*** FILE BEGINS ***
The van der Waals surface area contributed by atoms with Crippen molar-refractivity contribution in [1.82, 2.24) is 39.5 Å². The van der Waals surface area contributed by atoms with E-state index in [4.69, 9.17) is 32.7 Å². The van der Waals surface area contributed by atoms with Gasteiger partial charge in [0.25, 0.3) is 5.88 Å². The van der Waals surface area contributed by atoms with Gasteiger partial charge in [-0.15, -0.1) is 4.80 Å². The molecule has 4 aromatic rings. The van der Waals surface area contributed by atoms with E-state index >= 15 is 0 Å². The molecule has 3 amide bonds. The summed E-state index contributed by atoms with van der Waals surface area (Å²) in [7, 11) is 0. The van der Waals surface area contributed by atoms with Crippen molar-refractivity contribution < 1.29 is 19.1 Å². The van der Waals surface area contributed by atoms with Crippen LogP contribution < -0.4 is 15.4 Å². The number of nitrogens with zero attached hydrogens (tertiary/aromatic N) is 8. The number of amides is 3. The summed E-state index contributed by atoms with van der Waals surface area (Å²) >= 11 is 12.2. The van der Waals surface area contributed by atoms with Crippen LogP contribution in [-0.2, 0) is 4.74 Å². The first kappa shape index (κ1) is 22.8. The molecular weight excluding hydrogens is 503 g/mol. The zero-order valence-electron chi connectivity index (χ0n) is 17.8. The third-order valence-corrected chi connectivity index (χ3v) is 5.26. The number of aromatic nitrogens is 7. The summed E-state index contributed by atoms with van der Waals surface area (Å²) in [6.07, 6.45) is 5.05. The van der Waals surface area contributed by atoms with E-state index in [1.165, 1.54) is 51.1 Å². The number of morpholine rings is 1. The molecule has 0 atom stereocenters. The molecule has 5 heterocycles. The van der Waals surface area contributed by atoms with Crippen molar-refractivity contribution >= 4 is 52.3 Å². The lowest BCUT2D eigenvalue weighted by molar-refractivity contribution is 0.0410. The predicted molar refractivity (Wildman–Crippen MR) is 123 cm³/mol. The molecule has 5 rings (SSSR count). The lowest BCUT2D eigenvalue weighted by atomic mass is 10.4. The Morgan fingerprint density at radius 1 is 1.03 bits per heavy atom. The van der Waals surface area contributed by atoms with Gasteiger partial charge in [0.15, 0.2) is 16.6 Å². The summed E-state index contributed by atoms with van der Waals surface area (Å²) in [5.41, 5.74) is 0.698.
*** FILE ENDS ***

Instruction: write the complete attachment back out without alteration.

The van der Waals surface area contributed by atoms with Crippen molar-refractivity contribution in [1.82, 2.24) is 39.5 Å². The van der Waals surface area contributed by atoms with E-state index in [4.69, 9.17) is 32.7 Å². The van der Waals surface area contributed by atoms with Gasteiger partial charge in [0.25, 0.3) is 5.88 Å². The van der Waals surface area contributed by atoms with Gasteiger partial charge in [-0.15, -0.1) is 4.80 Å². The molecule has 4 aromatic rings. The van der Waals surface area contributed by atoms with E-state index >= 15 is 0 Å². The molecule has 3 amide bonds. The summed E-state index contributed by atoms with van der Waals surface area (Å²) in [7, 11) is 0. The van der Waals surface area contributed by atoms with Crippen molar-refractivity contribution < 1.29 is 19.1 Å². The van der Waals surface area contributed by atoms with Crippen LogP contribution < -0.4 is 15.4 Å². The number of nitrogens with zero attached hydrogens (tertiary/aromatic N) is 8. The number of amides is 3. The summed E-state index contributed by atoms with van der Waals surface area (Å²) >= 11 is 12.2. The van der Waals surface area contributed by atoms with Crippen LogP contribution in [-0.2, 0) is 4.74 Å². The first kappa shape index (κ1) is 22.8. The molecular weight excluding hydrogens is 503 g/mol. The zero-order valence-electron chi connectivity index (χ0n) is 17.8. The third-order valence-corrected chi connectivity index (χ3v) is 5.26. The number of aromatic nitrogens is 7. The summed E-state index contributed by atoms with van der Waals surface area (Å²) in [6.07, 6.45) is 5.05. The van der Waals surface area contributed by atoms with E-state index in [1.165, 1.54) is 51.1 Å². The number of morpholine rings is 1. The molecule has 0 atom stereocenters. The molecule has 5 heterocycles. The van der Waals surface area contributed by atoms with Crippen molar-refractivity contribution >= 4 is 52.3 Å². The lowest BCUT2D eigenvalue weighted by molar-refractivity contribution is 0.0410. The predicted molar refractivity (Wildman–Crippen MR) is 123 cm³/mol. The molecule has 5 rings (SSSR count). The lowest BCUT2D eigenvalue weighted by atomic mass is 10.4. The Morgan fingerprint density at radius 1 is 1.03 bits per heavy atom. The van der Waals surface area contributed by atoms with Gasteiger partial charge in [0.15, 0.2) is 16.6 Å². The summed E-state index contributed by atoms with van der Waals surface area (Å²) in [5.41, 5.74) is 0.698.